Image management takes nod from IT
Justine Cadet, Executive Editor
In this era when all facets of healthcare are expected to be meaningful, advanced image integration and interoperability will be equally scrutinized. Image management, even with very large datasets created by advanced imaging systems, has begun to take shape at the enterprise level. To facilitate this new model, cardiologists, radiologists and IT administrators will require improved healthcare technologies and methodologies.

As the meaningful use criteria have come to dominate EHR development and usage, many predict government initiatives could have the same effect on image management. "At the end of the day, someone in Washington is going to say a picture is just as meaningful as data, and [an enterprise image record] is meaningful use," predicted Lou Lannum, director of enterprise imaging at Cleveland Clinic.

Therefore, there is an added impetus to transfer all imaging data into a centralized PACS or RIS, even outliers, such as endoscopy. Montefiore Medical Center has solved earlier challenges of integrating its endoscopy imaging data into PACS; the center has transferred about 40 to 50 percent of the data into PACS.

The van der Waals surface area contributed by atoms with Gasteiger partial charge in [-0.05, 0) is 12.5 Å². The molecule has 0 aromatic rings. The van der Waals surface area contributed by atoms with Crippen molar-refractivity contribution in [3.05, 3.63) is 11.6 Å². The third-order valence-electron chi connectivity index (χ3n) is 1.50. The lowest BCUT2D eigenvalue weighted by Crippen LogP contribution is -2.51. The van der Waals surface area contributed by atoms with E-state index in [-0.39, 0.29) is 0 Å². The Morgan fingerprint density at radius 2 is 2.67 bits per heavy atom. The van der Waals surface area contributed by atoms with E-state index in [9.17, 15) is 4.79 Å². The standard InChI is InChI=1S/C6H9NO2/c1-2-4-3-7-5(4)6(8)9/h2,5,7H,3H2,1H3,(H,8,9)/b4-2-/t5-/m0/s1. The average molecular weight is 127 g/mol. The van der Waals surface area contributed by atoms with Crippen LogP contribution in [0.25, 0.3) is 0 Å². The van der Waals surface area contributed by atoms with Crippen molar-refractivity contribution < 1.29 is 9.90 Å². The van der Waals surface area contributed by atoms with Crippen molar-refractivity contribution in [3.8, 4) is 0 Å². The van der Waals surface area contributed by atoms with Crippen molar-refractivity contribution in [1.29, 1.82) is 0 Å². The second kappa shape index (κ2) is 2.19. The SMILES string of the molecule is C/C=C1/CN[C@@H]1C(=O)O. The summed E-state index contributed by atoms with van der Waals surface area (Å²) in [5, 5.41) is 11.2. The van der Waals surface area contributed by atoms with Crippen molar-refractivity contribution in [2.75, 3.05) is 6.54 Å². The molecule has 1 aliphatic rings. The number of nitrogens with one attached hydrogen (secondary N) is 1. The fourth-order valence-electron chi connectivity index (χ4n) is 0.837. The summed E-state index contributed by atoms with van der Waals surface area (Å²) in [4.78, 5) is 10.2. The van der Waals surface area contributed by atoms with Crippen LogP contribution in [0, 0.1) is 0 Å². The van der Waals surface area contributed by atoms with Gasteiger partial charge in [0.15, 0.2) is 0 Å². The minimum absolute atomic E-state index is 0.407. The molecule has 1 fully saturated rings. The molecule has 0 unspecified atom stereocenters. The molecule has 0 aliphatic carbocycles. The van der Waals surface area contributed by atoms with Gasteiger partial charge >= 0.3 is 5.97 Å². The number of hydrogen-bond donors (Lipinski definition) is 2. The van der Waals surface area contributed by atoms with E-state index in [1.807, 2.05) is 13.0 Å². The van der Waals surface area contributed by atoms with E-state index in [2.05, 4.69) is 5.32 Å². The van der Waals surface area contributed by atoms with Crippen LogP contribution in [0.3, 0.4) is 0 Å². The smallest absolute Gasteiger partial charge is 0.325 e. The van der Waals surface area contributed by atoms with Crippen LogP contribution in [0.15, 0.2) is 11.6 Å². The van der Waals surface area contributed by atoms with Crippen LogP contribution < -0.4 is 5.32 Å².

Cardiology images generate very large datasets, which compounds the problem. Therefore, cardiologists and radiologists must rely on new tools to ensure proper diagnosis. In a recent Radiology article, Katherine P. Andriole, PhD, from the department of radiology at Brigham and Women’s Hospital in Boston, and colleagues cited 3D rendering, advanced assistive technology to flag relevant parts of the image set and computer-aided detection as positive advances.

In fact, a host of existing and emerging advanced technologies may aid radiologists on multiple fronts, including data management, workflow, navigation, rendering, distribution and image management, explained the authors.

These changes are continuing to impact aspects of cardiology image management. Therefore, Ramin Khorasani, MD, MPH, and Andrew Menard, JD, both from the Center for Evidence-Based Imaging and the department of radiology at Brigham and Women’s Hospital in Boston, recently advised radiologists to take steps to meet meaningful use requirements. Considering the larger perspective, they wrote, “HIT provides crucial tools to improve the quality and efficiency of healthcare services.”

Health IT is essential to enterprise image management, quality, safety and meaningful use; and practices that can embrace it wil derive clinical, economic and competitive advantages.

On these topics, or any others, please feel free to contact me.

Justine Cadet